The forensic analyst must have confidence in his own methods and formulated opinions, yet be objective and forthright in communicating any weaknesses in the case to the retaining counsel.  The expert must be comfortable being the devil’s advocate that can walk the legal team through alternative explanations that the opposing side is likely to set forth even before its expert’s opinions are disclosed. In playing the devil’s advocate role, the best forensic experts prepare their clients for potential weaknesses in their position and assist the legal team in strategising effective responses.

Finally, the forensic analyst must be composed and cool under pressure. The opposing side will employ experts with alternative conclusions and opinions that must be acknowledged if correct and refuted if contrary to the science and engineering analysis that explains the matter. Such composure may be most important during a deposition when the opposing counsel is testing the expert, not only with respect to their technical capabilities or soundness of their opinions but also with respect to how readily the expert can be rattled and lose composure or professional demeanor.

Many complex facility matters that involve engineering and construction never make it to trial. Accordingly, the expert’s performance during deposition may persuade the opposing side that settlement is preferable to ongoing litigation.

How do experts remain current in their knowledge and methods?

Of course, the most obvious method is continuing education through seminars and webinars in the expert’s areas of focus. This generally can only go so far because most seminars and webinars are aimed at entry-level to intermediate practitioners, thus, are likely of little value to the experienced forensic expert.

Perhaps one of the best means of remaining current is for the expert to teach the seminar and webinar subjects to others. In my experience teaching as an adjunct at universities or teaching public and private seminars and webinars, the preparation for such events causes the presenter to coalesce information from various sources, challenge ideas that might otherwise be taken for granted and develop the means to explain complex theories and processes to others. Live seminars and webinars hone the expert’s skill at responding to impromptu questions – thinking on one’s feet is a necessary skill that will serve the expert well during depositions, and cross-examination at trial.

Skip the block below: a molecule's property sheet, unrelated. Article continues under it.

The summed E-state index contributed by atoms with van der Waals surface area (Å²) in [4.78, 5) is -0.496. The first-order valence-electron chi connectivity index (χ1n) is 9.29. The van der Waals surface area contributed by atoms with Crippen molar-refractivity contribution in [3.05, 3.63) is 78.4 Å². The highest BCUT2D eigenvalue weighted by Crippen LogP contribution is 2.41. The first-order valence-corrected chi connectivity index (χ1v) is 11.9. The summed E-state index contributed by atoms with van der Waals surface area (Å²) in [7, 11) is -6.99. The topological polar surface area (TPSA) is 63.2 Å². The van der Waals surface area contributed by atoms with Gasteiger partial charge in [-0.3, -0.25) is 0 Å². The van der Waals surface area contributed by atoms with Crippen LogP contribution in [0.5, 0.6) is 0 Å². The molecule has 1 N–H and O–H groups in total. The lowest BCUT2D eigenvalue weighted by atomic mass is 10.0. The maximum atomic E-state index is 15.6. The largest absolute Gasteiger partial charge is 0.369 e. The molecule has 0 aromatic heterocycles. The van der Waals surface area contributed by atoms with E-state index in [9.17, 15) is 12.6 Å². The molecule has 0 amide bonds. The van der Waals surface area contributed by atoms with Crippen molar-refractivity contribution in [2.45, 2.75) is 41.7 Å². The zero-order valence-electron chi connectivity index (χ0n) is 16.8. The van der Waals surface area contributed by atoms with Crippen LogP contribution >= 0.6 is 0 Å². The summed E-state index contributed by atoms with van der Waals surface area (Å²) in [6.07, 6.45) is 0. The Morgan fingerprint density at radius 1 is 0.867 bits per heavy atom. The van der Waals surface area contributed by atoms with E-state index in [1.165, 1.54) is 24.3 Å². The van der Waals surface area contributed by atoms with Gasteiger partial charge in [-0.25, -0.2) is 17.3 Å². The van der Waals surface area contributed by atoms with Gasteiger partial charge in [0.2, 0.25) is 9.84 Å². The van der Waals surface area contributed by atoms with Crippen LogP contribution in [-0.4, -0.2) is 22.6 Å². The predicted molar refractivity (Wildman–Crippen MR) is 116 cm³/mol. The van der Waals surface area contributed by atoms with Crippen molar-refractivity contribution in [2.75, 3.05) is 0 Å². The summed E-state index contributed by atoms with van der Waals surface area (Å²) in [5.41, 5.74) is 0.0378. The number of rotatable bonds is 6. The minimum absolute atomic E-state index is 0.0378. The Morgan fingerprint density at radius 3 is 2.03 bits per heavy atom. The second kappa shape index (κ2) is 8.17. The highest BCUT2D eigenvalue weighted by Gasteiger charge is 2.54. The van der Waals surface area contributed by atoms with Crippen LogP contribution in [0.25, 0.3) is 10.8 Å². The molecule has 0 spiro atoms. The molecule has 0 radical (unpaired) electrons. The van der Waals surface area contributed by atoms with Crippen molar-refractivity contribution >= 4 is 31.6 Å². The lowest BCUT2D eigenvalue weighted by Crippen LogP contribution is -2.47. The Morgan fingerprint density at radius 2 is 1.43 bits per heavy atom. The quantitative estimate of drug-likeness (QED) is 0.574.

Publishing, whether in books, chapters in books, or scholarly or industry journals, provides the expert with similar skill development as teaching, although the process is generally more protracted and less interactive.

What advice would you give to prospective litigation consultants?

Strive to be the go-to person in your field by providing thoughtful, well-grounded advice to the clients in your chosen field outside of the litigation arena. Be the engineer, architect, contractor, or similar professional that is known to be at the top of their game.

Teach. Speak to a variety of audiences about subjects that you are passionate about. Even if not technical, that kind of experience will prepare you for the crucible that is sometimes the reality of the forensic expert.

Learn to write such that your lay audience can follow your thought process from basic principles to final conclusions and opinions. Back up your conclusions and opinions with citations from authoritative writings and texts and your own independent analysis.

Participate in your industry organisations that promote education and the advancement of your industry. Be part of their process, not just a passive bystander.

Beyond technical expertise, learn the nuances of the litigation field – join organisations such as FEWA, NAFE, or others in your field that teach technicians the requirements and gateway credentials that are crucial to a testifying expert. Participate in seminars presented by organisations that focus on the litigation field and read books published by organisations such as SEAK.

Never stop challenging yourself, and never stop learning. Knowledge and experience are key to confidence as an expert. Yet remain humble – there will likely always be someone with greater experience and knowledge whom you can learn from.


William R. Acorn, P.E., DFE, FASHRAE, CFLC


Acorn Consulting Services, LLC

16420 N 92nd St, Suite 200B, Scottsdale, AZ 85260, USA

Tel: +1 602-888-7250

Fax: +1 520-577-0851



Bill Acorn is an internationally recognised authority on assessing, evaluating, conceptualising and remediating complex project design, construction, and operational issues related to the built environment, with 45 years of experience as a professional engineer. As a forensic engineer, litigation consultant and expert witness, Bill has represented plaintiffs, defendants and their insurers in a variety of domestic and international venues with litigation values to greater than $250 million.

Acorn Consulting Services, LLC (ACS) was founded by Bill Acorn in 1999. ACS serves the design and construction industry and the litigation community that serves those clients. AC as led by Bill has significant experience providing expert analysis of building system design and construction, environmental system control failures, piping system failures, code compliance issues and the cause/effect relationships of performance issues related to the built environment.